Bogged Down

The concerns of those who have experienced the brute force of wetlands regulations are not going unheard. (See “The Swamp Thing,” Apr.) Currently pending in the United States Senate is S. 50, the Private Property Rights Act, counting over 30 senators as its cosponsors. This bill ensures that agencies such as the Corps of Engineers establish appropriate procedures for determining whether or not their regulations tread on an individual’s private property rights.

The existing wetlands regulations are issued under the authority of Section 404 of the Clean Water Act. And yet, by undermining property rights, these regulations may well discourage the kind of environmental stewardship necessary to get “clean water.” A case in point would be the rancher who attempts to repair a washed-out fence. Aggressive application of Section 404 could prevent such repair, even if that repair prevented cattle from invading a neighbor’s property or damaging a sensitive riparian area. In this case, the rancher who keeps his property in good shape is rewarded by fines, imprisonment, or both. It is a ludicrous and counterproductive way to achieve environmental protection.

S. 50 will help prevent such ill-conceived regulation. The act forces federal agencies to evaluate their regulations, identifying those that could be rewritten to impose less on private property, and requiring that “just compensation” be offered for those that can’t. The result is less litigation between individuals and their government, reduced costs to everyone involved, and added respect for a constitutional right on the part of government regulators.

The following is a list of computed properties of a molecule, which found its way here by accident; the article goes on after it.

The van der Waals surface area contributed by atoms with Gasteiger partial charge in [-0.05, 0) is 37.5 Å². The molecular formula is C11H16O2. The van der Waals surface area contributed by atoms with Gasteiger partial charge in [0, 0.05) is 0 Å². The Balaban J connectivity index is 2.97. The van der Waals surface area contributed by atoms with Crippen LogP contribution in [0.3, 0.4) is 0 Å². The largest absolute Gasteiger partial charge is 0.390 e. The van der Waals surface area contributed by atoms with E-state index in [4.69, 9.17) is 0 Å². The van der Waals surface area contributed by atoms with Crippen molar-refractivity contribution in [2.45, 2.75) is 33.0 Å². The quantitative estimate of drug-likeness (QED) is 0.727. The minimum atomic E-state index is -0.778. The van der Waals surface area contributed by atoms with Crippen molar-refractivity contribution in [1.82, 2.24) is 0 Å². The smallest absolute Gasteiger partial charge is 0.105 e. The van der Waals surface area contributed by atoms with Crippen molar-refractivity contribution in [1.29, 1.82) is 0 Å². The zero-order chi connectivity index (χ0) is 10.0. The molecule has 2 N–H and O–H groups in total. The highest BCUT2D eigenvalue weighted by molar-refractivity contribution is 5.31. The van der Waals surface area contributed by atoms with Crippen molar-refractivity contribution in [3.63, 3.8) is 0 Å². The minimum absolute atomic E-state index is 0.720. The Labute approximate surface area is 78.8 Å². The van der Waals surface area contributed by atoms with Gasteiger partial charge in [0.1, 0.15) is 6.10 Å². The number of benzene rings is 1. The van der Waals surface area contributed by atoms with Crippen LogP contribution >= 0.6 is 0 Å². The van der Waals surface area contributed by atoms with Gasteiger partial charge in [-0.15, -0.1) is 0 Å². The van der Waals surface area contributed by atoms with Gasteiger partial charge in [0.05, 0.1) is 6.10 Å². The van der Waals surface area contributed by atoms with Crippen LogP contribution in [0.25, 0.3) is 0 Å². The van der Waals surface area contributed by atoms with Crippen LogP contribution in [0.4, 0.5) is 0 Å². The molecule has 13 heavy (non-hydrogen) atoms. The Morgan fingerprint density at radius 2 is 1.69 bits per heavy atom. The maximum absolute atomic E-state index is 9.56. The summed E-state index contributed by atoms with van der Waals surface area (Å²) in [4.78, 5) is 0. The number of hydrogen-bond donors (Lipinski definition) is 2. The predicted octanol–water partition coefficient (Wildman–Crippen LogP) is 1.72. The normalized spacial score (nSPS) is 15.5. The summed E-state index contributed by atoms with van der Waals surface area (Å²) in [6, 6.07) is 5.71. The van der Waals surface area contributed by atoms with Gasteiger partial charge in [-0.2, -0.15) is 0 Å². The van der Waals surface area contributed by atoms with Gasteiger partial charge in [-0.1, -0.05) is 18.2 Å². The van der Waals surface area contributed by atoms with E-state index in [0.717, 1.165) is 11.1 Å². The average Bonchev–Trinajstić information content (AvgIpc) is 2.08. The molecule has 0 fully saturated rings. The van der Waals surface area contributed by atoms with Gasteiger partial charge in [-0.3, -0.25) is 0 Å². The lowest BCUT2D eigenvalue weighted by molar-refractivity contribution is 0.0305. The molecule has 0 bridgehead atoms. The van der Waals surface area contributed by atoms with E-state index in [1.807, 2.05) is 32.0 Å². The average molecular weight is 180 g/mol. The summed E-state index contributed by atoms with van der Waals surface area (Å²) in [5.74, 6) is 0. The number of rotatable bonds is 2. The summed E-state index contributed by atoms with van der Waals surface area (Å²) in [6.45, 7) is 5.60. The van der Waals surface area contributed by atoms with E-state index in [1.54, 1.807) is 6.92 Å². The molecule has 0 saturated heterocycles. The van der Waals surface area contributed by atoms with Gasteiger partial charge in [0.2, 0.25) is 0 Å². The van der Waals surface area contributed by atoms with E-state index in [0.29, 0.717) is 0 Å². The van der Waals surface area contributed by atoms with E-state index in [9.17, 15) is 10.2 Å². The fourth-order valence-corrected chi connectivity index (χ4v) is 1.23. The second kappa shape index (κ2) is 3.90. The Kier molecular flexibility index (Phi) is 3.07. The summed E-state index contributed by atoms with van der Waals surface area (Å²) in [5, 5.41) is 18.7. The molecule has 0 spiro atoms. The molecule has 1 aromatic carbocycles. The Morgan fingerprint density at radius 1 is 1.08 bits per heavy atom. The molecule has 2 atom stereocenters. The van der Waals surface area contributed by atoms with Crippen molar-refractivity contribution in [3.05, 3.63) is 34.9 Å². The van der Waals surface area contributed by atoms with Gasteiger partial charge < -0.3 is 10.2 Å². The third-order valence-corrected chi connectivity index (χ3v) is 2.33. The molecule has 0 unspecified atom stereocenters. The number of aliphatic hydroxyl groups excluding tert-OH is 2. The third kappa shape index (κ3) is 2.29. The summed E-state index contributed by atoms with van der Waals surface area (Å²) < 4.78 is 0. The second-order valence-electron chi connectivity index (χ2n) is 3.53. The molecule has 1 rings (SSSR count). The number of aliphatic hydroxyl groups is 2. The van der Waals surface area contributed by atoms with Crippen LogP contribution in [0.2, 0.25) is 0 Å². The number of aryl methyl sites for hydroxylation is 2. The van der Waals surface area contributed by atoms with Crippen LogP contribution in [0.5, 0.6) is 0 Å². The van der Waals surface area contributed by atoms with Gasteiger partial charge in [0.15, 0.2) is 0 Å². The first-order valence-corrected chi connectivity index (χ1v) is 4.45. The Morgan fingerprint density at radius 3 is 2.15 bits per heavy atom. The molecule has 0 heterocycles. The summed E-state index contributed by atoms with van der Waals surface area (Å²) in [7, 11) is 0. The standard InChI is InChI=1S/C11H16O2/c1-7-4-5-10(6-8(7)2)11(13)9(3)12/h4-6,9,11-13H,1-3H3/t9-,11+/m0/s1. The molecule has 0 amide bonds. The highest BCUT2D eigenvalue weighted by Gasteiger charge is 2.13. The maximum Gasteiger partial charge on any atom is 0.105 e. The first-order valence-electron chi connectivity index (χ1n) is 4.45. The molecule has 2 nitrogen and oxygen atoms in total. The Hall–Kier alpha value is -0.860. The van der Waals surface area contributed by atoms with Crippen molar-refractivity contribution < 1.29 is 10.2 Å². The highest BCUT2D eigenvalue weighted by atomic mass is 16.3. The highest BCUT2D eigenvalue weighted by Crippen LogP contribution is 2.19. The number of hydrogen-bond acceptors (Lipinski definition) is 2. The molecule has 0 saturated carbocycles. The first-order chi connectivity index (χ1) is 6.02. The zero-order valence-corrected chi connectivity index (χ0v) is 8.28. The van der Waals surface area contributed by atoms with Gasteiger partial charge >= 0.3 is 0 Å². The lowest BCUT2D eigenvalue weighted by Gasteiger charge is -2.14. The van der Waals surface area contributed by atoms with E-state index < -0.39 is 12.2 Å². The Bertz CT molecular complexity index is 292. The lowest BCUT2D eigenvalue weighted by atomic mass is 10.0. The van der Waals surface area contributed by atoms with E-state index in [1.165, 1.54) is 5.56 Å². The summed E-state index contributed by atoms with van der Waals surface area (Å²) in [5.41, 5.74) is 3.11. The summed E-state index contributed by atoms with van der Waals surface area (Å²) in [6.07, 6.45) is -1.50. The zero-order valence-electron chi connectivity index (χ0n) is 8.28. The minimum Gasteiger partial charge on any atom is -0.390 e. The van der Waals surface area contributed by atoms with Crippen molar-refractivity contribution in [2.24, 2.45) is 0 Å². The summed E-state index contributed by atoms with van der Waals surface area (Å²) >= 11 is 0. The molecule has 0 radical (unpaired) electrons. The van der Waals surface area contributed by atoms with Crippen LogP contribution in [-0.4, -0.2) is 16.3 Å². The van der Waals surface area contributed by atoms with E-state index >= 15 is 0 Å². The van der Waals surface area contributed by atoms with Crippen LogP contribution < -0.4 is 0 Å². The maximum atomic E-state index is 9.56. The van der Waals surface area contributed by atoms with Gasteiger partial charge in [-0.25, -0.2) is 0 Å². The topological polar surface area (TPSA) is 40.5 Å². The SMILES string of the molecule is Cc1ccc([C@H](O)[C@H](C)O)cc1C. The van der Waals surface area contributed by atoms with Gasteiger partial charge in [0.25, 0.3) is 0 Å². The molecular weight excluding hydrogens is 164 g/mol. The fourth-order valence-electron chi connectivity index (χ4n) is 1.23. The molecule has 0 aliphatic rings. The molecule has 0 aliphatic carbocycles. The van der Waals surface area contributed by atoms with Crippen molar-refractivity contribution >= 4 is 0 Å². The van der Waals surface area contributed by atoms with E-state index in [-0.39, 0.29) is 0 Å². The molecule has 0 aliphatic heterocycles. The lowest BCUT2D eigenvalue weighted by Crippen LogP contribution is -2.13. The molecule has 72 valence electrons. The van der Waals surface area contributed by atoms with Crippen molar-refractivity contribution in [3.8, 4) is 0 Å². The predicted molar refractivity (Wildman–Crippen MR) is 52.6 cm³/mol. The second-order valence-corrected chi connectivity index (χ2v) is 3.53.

Steve Symms

US. Senate

Washington, DC

The seven federal agencies that administer, rule, regulate, and tinker with real property meeting their individual criteria for “wetlands” have created a situation in which only Franz Kafka would be totally comfortable.

When I have a client who is facing wetlands problems, I usually explain the future in terms of a card game with the United States government. The government begins by telling you:

“YOU will now play the Wetlands Game with us. We will tell you when, where, and how long you will play.”

The government will shuffle the cards and deal them each time, and we reserve the right to not tell you the rules we play by until each hand is completed. We further reserve the right to change the rules retroactively and tell you that a move we previously approved was an error and rescind that approval.

“We also reserve the right to not tell you how many players there are, who they are, and what rules they play by.”

“You will put everything you own into the pot, including your property, your time, and your peace of mind.”

One clarification: Lest anyone mistakenly think that the compensation for takings Mr. Henderson cited is automatic, let’s set the record straight: When the government imposes property-use restrictions due to the presence of “wetlands,’’ the only people who receive compensation for the reduced value of the land are those who sue the federal government and win. There is no automatic compensation because the government believes the wetlands regulations are more like zoning restrictions than condemnations. Unless you prove the taking in a federal court, the government gets the property free.

Tell me when we’re having fun.

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